Don’t forget that CBD consumed orally has to contend with the digestive system, which means a delayed onset. The benefit, however, is that when the effects do kick in, they’ll last longer.

A common mistake novices make is adding more and more CBD oil to food because they aren’t feeling the same effects immediately, when all they need to do is wait 40–60 minutes. Once you’re accustomed to cooking with CBD oil, you can increase or decrease the dose accordingly.

Should you try cooking with CBD oil?

The most important rule for cooking with CBD oil is to experiment and find what works best for you. If you don’t know where to start, you can check out some of the recipes we have on offer. Whichever culinary route you choose, take care and have fun!

The Cibdol store features a comprehensive selection of independently tested CBD oils perfect for including in a variety of dishes—whether you love sweet, savoury, or both! If you still want to learn more about CBD oil before trying it for yourself, you can refer to our CBD Encyclopedia for a beginner-friendly breakdown.

Looking for a new way to incorporate CBD into your routine? Check out our guide to successfully cooking with CBD oil and hemp seed oil.

What Is Hemp Oil?

Buying, Using, and Recipes

The Spruce Eats / Lindsay Kreighbaum

In terms of popularity, hemp seed oil might not be on the same level as olive oil or even coconut oil, but that could be due to the confusion that surrounds the product. Hemp seed oil has both culinary and beauty applications, but in the kitchen, it’s recognized for unusually high levels of polyunsaturated fatty acids, called the omegas. It does not, however, contain THC, the substance in marijuana responsible for producing the “high.”

What Is Hemp Oil?

Most hemp seed oil is raw (made from raw hemp seeds), cold-pressed, and unrefined. Too delicate to handle any heat, it makes a flavorful finishing oil for lightly drizzling on soups or entrées. The translucent green color and common but erroneous association with marijuana might be off-putting at first, but hemp seed oil adds both rich flavor and beneficial fatty acids.

How to Use Hemp Oil

Hemp seed oil is darker and more intense than the neutral oils you might be used to, such as vegetable oil. It also has a low smoke point, which means it starts to burn at a low temperature, which negatively affects the flavor. In other words, hemp seed oil does not make a good choice for frying.

Hemp seed oil is perfect for being drizzled on rice or grain salads such as tabbouleh, used as a dip for toast points, or as part of a blended sauce such as a vinaigrette, hemp pesto, or even homemade mayonnaise. Add a small amount to a smoothie or drizzle it on top of hummus, a plate of pasta, roasted vegetables, or a bowl of soup.

What Does It Taste Like?

Hemp seed oil tastes a bit like walnuts or sunflower seeds, making it ideal for use in salad dressings or as a bread dip. However, because of the strong flavor, hemp seed oil is not suitable for anything sweet or delicate that might get overpowered. You might want to mix it with a milder oil in a sweet salad dressing such as a raspberry vinaigrette.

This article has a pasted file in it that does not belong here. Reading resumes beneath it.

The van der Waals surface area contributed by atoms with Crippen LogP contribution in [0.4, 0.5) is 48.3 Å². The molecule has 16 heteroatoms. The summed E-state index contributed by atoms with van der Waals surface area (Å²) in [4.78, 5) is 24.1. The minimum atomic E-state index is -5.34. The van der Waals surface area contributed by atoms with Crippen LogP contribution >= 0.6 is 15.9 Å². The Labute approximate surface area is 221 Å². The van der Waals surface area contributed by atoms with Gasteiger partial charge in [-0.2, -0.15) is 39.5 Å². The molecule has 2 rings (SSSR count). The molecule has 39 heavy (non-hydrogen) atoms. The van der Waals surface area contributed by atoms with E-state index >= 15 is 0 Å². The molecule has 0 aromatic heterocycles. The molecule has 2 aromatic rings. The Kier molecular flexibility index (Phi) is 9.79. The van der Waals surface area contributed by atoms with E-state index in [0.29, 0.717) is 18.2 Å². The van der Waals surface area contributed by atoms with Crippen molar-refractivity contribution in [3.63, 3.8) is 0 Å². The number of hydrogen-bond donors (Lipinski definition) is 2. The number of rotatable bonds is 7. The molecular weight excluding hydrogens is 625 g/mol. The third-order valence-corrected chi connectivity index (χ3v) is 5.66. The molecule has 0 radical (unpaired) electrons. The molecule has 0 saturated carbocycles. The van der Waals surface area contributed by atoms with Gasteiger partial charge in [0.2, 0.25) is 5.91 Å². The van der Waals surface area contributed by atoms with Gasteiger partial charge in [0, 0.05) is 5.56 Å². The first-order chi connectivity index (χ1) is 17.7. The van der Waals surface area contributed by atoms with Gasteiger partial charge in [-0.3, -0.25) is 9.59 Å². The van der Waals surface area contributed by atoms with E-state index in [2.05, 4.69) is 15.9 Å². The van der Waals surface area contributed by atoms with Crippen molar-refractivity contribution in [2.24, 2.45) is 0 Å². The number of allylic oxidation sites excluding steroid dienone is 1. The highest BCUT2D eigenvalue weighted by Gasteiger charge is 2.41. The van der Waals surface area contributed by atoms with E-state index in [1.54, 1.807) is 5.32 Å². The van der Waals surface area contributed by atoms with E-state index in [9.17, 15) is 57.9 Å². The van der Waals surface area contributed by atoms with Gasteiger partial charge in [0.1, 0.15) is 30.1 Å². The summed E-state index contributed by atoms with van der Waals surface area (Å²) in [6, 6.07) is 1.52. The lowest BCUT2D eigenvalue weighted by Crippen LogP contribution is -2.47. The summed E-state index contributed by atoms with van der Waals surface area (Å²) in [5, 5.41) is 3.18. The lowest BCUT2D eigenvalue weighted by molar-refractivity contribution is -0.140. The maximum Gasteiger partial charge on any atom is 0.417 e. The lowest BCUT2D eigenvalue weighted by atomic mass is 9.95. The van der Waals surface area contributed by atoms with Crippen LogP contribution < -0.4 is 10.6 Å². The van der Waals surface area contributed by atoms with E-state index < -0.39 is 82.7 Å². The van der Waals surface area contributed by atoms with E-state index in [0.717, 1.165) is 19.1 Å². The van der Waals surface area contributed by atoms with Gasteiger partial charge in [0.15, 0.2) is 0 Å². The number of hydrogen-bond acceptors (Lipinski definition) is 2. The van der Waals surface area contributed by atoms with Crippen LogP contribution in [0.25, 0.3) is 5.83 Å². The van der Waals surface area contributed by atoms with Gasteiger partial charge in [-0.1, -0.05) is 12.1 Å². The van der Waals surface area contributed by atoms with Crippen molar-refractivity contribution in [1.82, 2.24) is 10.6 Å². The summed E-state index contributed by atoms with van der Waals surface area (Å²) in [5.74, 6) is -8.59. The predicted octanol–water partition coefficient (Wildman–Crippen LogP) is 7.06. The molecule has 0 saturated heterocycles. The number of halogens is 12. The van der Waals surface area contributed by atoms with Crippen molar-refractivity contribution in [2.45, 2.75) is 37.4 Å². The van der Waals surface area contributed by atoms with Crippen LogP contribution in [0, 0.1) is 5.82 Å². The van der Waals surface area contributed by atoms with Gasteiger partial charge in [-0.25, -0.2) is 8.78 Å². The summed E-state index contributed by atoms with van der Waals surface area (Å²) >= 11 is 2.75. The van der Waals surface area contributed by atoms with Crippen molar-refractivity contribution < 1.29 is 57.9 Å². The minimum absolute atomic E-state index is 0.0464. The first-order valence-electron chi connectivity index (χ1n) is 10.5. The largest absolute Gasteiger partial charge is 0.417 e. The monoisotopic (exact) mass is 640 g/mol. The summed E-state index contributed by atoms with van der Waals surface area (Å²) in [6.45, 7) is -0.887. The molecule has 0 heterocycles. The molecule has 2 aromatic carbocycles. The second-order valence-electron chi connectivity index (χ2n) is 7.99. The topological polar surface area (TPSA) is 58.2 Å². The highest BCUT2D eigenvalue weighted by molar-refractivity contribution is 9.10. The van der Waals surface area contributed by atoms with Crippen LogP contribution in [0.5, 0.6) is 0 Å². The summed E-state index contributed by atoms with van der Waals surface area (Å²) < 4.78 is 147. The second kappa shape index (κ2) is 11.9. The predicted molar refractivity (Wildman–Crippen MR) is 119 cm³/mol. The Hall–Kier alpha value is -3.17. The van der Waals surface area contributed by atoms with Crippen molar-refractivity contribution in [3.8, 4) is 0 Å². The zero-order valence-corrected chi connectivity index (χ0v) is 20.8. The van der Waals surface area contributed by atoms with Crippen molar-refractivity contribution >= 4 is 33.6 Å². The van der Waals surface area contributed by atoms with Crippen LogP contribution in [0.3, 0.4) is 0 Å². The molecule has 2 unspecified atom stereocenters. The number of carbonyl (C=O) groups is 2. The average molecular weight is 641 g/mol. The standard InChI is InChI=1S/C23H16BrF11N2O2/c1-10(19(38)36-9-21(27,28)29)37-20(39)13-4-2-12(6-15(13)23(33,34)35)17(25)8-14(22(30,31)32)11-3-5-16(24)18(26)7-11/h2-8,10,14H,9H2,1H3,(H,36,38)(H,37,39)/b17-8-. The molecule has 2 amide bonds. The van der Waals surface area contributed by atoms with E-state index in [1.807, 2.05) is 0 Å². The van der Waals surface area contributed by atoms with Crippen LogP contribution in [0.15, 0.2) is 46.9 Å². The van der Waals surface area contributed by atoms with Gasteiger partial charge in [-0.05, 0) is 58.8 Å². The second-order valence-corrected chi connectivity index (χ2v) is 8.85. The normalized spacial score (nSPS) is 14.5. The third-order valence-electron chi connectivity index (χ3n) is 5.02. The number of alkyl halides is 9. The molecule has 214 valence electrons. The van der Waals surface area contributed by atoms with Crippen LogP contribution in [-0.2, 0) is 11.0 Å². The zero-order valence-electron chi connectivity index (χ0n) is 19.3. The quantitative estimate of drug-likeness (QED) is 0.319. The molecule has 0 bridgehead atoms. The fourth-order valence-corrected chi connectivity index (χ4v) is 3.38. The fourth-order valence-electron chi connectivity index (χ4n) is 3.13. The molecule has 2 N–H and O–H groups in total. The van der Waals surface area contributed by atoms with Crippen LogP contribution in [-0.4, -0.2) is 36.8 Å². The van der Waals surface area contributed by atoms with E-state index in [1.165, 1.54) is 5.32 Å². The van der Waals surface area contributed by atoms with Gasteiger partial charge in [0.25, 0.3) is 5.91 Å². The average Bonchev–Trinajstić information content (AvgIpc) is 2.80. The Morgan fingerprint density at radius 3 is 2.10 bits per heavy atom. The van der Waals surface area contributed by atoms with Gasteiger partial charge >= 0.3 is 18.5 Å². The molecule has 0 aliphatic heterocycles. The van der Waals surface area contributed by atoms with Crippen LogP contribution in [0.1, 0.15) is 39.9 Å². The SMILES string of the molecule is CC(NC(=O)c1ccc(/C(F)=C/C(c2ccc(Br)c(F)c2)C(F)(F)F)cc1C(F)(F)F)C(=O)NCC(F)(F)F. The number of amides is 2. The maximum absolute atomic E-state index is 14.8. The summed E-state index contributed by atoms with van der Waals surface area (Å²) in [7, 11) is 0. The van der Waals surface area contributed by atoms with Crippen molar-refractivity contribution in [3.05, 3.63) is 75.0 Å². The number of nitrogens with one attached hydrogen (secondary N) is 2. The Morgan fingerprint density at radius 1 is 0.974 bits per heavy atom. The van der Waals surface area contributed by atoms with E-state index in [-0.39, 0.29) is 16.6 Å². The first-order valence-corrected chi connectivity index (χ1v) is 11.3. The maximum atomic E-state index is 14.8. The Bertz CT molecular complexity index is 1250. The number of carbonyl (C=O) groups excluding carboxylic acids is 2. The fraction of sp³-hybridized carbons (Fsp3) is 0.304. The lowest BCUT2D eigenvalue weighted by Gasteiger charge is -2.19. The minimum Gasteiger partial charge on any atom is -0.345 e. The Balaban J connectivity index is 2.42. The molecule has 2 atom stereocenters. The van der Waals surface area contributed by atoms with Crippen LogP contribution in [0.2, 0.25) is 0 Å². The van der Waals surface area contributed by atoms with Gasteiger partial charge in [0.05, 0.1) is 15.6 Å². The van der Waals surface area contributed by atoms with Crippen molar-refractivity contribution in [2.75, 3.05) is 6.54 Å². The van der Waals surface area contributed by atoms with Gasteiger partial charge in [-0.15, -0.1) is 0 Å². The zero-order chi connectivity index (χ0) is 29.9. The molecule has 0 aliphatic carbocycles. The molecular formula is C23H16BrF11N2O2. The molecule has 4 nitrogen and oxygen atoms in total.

Recipes With Hemp Oil

Hemp seed oil is not heat stable, so it’s best used in uncooked applications.

  • Hemp Seed Oil Vinaigrette
  • Hemp Seed Oil Honey Mustard Dressing
  • Hemp Seed Pesto

Where to Buy Hemp Oil

Well-stocked grocery stores in the United States, including some of the big-box discount chains, should carry at least one brand of cold-pressed hemp seed oil; you may find it on the shelf with the other cooking oils or with the refrigerated health food products. Natural food stores also stock it and you can order it online. Refined hemp seed oil doesn’t make a good choice for the kitchen; it loses most of the nutritional value, along with its flavor and color, during processing.


Once opened, hemp seed oil needs to be stored in the refrigerator or freezer and should be used within three months. Unopened hemp seed oil can be kept in the pantry; refer to the “best by” date on the package for the shelf life.

Nutrition and Benefits

Along with hemp seeds and hemp protein, hemp seed oil is a way to get the benefits of this superfood. Advocates of cooking with hemp seed oil point to the seed’s rich omega-3 and omega-6 essential fatty acids content, which contribute to the health of cell membranes and skin, hair, and nails; help reduce inflammation; and improve heart health, among other benefits.   Hemp seed oil has a 3:1 ratio of omega-6 to omega-3 fatty acids  , matching the balance required by the human body for optimal health, and one tablespoon provides the recommended daily requirement. It’s a source of vitamins A and E, and, at 5 to 7 percent, low in saturated fat compared with many other culinary oils.   A 1-tablespoon serving contains about 125 calories.  


Usually referred to as hemp seed oil, but sometimes called cannabis sativa seed oil or just plain hemp oil, this product is different than CBD oil, a product most often used medicinally or therapeutically. It comes from the flowers or stems of the cannabis plant and contains cannabinoids, sometimes including THC, the chemical responsible for marijuana’s effect. Standard hemp seed oil is made by cold-pressing hemp seeds and has no psychoactive properties. You cannot get high from consuming it.

Hemp seed oil, a rich plant source of good fatty acids, gets overlooked as a culinary ingredient. Here's how to reap the health and flavor benefits. ]]>